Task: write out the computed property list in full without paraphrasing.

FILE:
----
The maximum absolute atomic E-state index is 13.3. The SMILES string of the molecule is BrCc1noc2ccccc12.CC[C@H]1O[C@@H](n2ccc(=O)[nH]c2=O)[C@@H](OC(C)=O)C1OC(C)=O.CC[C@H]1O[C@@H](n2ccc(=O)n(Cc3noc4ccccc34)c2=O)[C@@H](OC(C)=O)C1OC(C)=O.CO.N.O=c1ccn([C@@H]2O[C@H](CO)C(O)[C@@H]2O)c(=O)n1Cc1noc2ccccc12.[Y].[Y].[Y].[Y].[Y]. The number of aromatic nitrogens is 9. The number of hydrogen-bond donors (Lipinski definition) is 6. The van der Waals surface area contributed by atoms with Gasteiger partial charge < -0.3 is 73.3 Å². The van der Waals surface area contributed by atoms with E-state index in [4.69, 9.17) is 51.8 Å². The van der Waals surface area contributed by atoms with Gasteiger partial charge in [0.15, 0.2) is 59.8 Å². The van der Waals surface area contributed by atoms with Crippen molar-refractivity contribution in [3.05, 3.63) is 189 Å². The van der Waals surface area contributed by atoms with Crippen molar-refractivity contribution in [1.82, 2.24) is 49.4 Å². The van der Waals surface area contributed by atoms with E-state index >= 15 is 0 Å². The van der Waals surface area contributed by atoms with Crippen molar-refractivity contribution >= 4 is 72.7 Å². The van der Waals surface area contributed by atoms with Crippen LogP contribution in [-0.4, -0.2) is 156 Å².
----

The maximum absolute atomic E-state index is 13.3. The SMILES string of the molecule is BrCc1noc2ccccc12.CC[C@H]1O[C@@H](n2ccc(=O)[nH]c2=O)[C@@H](OC(C)=O)C1OC(C)=O.CC[C@H]1O[C@@H](n2ccc(=O)n(Cc3noc4ccccc34)c2=O)[C@@H](OC(C)=O)C1OC(C)=O.CO.N.O=c1ccn([C@@H]2O[C@H](CO)C(O)[C@@H]2O)c(=O)n1Cc1noc2ccccc12.[Y].[Y].[Y].[Y].[Y]. The number of aromatic nitrogens is 9. The number of hydrogen-bond donors (Lipinski definition) is 6. The van der Waals surface area contributed by atoms with Gasteiger partial charge < -0.3 is 73.3 Å². The van der Waals surface area contributed by atoms with E-state index in [4.69, 9.17) is 51.8 Å². The van der Waals surface area contributed by atoms with Gasteiger partial charge in [0.15, 0.2) is 59.8 Å². The van der Waals surface area contributed by atoms with Crippen molar-refractivity contribution in [3.05, 3.63) is 189 Å². The van der Waals surface area contributed by atoms with Crippen molar-refractivity contribution in [1.82, 2.24) is 49.4 Å². The van der Waals surface area contributed by atoms with E-state index >= 15 is 0 Å². The van der Waals surface area contributed by atoms with Crippen molar-refractivity contribution >= 4 is 72.7 Å². The van der Waals surface area contributed by atoms with Crippen LogP contribution in [-0.4, -0.2) is 156 Å².